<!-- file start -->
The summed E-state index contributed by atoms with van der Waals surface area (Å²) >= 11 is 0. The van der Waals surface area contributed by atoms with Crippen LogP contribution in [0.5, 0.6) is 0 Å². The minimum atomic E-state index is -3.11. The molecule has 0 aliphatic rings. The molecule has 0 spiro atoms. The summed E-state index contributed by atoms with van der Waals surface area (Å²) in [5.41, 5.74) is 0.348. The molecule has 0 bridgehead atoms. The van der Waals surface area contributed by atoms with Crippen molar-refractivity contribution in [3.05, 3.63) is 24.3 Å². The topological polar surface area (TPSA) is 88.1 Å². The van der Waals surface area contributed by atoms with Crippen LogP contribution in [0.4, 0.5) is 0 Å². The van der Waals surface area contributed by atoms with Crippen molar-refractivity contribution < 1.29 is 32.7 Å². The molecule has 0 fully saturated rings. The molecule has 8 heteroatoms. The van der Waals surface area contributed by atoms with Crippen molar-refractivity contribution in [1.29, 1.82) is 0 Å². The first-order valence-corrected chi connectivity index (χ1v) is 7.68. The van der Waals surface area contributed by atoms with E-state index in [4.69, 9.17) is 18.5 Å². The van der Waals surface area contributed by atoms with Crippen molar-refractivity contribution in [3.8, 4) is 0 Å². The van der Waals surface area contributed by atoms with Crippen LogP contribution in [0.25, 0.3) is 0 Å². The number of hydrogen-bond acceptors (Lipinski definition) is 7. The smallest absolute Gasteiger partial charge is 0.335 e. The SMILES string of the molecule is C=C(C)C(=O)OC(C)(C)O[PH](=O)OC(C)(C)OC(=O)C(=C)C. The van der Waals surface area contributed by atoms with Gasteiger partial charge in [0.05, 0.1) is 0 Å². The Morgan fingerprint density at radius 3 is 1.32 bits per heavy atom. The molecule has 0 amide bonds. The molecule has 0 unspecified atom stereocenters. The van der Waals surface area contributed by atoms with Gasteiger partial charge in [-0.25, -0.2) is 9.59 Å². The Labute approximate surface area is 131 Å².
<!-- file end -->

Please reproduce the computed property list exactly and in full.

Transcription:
The summed E-state index contributed by atoms with van der Waals surface area (Å²) >= 11 is 0. The van der Waals surface area contributed by atoms with Crippen LogP contribution in [0.5, 0.6) is 0 Å². The minimum atomic E-state index is -3.11. The molecule has 0 aliphatic rings. The molecule has 0 spiro atoms. The summed E-state index contributed by atoms with van der Waals surface area (Å²) in [5.41, 5.74) is 0.348. The molecule has 0 bridgehead atoms. The van der Waals surface area contributed by atoms with Crippen molar-refractivity contribution in [3.05, 3.63) is 24.3 Å². The topological polar surface area (TPSA) is 88.1 Å². The van der Waals surface area contributed by atoms with Crippen LogP contribution in [0.4, 0.5) is 0 Å². The van der Waals surface area contributed by atoms with Crippen molar-refractivity contribution < 1.29 is 32.7 Å². The molecule has 0 fully saturated rings. The molecule has 8 heteroatoms. The van der Waals surface area contributed by atoms with Crippen molar-refractivity contribution in [1.29, 1.82) is 0 Å². The first-order valence-corrected chi connectivity index (χ1v) is 7.68. The van der Waals surface area contributed by atoms with E-state index in [4.69, 9.17) is 18.5 Å². The van der Waals surface area contributed by atoms with Crippen molar-refractivity contribution in [3.8, 4) is 0 Å². The van der Waals surface area contributed by atoms with Crippen LogP contribution in [0.25, 0.3) is 0 Å². The number of hydrogen-bond acceptors (Lipinski definition) is 7. The smallest absolute Gasteiger partial charge is 0.335 e. The SMILES string of the molecule is C=C(C)C(=O)OC(C)(C)O[PH](=O)OC(C)(C)OC(=O)C(=C)C. The van der Waals surface area contributed by atoms with Gasteiger partial charge in [0.05, 0.1) is 0 Å². The Morgan fingerprint density at radius 3 is 1.32 bits per heavy atom. The molecule has 0 amide bonds. The molecule has 0 unspecified atom stereocenters. The van der Waals surface area contributed by atoms with Gasteiger partial charge in [-0.25, -0.2) is 9.59 Å². The Labute approximate surface area is 131 Å².